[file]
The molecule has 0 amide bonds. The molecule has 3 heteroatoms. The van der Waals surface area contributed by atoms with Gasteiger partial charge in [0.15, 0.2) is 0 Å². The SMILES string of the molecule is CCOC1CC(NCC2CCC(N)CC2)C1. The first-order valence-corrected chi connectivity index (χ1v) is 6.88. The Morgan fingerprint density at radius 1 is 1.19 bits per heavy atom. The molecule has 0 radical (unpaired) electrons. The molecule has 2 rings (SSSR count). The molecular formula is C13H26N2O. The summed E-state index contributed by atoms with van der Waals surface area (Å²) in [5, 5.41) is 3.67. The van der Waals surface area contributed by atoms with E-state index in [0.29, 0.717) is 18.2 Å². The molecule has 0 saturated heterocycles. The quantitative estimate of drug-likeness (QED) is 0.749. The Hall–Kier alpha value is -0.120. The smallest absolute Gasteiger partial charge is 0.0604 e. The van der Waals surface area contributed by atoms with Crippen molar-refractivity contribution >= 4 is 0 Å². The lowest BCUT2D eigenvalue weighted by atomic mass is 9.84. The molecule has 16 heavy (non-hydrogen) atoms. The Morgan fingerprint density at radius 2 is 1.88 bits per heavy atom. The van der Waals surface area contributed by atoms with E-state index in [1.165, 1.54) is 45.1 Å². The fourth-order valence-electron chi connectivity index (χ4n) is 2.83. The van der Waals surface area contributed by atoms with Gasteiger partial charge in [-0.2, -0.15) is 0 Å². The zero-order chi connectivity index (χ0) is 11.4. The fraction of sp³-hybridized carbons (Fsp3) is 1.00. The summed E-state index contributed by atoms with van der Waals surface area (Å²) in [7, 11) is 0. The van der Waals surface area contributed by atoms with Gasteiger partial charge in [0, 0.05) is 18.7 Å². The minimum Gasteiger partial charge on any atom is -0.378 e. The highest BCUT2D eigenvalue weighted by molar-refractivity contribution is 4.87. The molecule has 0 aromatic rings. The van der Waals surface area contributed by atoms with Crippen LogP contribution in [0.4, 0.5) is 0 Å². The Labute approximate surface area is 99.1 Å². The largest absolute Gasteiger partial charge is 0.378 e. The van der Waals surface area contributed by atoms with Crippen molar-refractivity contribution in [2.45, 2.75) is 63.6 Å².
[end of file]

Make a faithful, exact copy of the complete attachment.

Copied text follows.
The molecule has 0 amide bonds. The molecule has 3 heteroatoms. The van der Waals surface area contributed by atoms with Gasteiger partial charge in [0.15, 0.2) is 0 Å². The SMILES string of the molecule is CCOC1CC(NCC2CCC(N)CC2)C1. The first-order valence-corrected chi connectivity index (χ1v) is 6.88. The Morgan fingerprint density at radius 1 is 1.19 bits per heavy atom. The molecule has 0 radical (unpaired) electrons. The molecule has 2 rings (SSSR count). The molecular formula is C13H26N2O. The summed E-state index contributed by atoms with van der Waals surface area (Å²) in [5, 5.41) is 3.67. The van der Waals surface area contributed by atoms with E-state index in [0.29, 0.717) is 18.2 Å². The molecule has 0 saturated heterocycles. The quantitative estimate of drug-likeness (QED) is 0.749. The Hall–Kier alpha value is -0.120. The smallest absolute Gasteiger partial charge is 0.0604 e. The van der Waals surface area contributed by atoms with Crippen molar-refractivity contribution >= 4 is 0 Å². The lowest BCUT2D eigenvalue weighted by atomic mass is 9.84. The molecule has 16 heavy (non-hydrogen) atoms. The Morgan fingerprint density at radius 2 is 1.88 bits per heavy atom. The van der Waals surface area contributed by atoms with E-state index in [1.165, 1.54) is 45.1 Å². The fourth-order valence-electron chi connectivity index (χ4n) is 2.83. The van der Waals surface area contributed by atoms with Gasteiger partial charge in [-0.2, -0.15) is 0 Å². The zero-order chi connectivity index (χ0) is 11.4. The fraction of sp³-hybridized carbons (Fsp3) is 1.00. The summed E-state index contributed by atoms with van der Waals surface area (Å²) in [7, 11) is 0. The van der Waals surface area contributed by atoms with Gasteiger partial charge in [0, 0.05) is 18.7 Å². The minimum Gasteiger partial charge on any atom is -0.378 e. The highest BCUT2D eigenvalue weighted by molar-refractivity contribution is 4.87. The molecule has 0 aromatic rings. The van der Waals surface area contributed by atoms with Crippen LogP contribution in [0.4, 0.5) is 0 Å². The Labute approximate surface area is 99.1 Å². The largest absolute Gasteiger partial charge is 0.378 e. The van der Waals surface area contributed by atoms with Crippen molar-refractivity contribution in [2.45, 2.75) is 63.6 Å².